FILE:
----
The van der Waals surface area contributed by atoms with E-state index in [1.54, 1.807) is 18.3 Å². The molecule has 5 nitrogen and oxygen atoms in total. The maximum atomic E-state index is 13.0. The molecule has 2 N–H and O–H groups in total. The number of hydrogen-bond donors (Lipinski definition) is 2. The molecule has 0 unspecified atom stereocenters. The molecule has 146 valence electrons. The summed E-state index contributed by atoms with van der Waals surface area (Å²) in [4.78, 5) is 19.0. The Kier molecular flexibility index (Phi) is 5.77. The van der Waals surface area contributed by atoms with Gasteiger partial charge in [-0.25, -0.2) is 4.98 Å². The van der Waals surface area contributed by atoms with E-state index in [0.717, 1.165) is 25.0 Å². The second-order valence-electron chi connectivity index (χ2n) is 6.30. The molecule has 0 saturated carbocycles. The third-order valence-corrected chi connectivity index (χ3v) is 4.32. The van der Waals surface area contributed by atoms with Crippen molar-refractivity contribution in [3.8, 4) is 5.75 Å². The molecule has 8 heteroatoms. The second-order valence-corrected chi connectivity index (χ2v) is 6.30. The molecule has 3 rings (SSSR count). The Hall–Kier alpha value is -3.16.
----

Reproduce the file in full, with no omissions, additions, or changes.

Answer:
The van der Waals surface area contributed by atoms with E-state index in [1.54, 1.807) is 18.3 Å². The molecule has 5 nitrogen and oxygen atoms in total. The maximum atomic E-state index is 13.0. The molecule has 2 N–H and O–H groups in total. The number of hydrogen-bond donors (Lipinski definition) is 2. The molecule has 0 unspecified atom stereocenters. The molecule has 146 valence electrons. The summed E-state index contributed by atoms with van der Waals surface area (Å²) in [4.78, 5) is 19.0. The Kier molecular flexibility index (Phi) is 5.77. The van der Waals surface area contributed by atoms with Gasteiger partial charge in [-0.25, -0.2) is 4.98 Å². The van der Waals surface area contributed by atoms with E-state index in [0.717, 1.165) is 25.0 Å². The second-order valence-electron chi connectivity index (χ2n) is 6.30. The molecule has 0 saturated carbocycles. The third-order valence-corrected chi connectivity index (χ3v) is 4.32. The van der Waals surface area contributed by atoms with Crippen molar-refractivity contribution in [3.8, 4) is 5.75 Å². The molecule has 8 heteroatoms. The second-order valence-corrected chi connectivity index (χ2v) is 6.30. The molecule has 3 rings (SSSR count). The Hall–Kier alpha value is -3.16.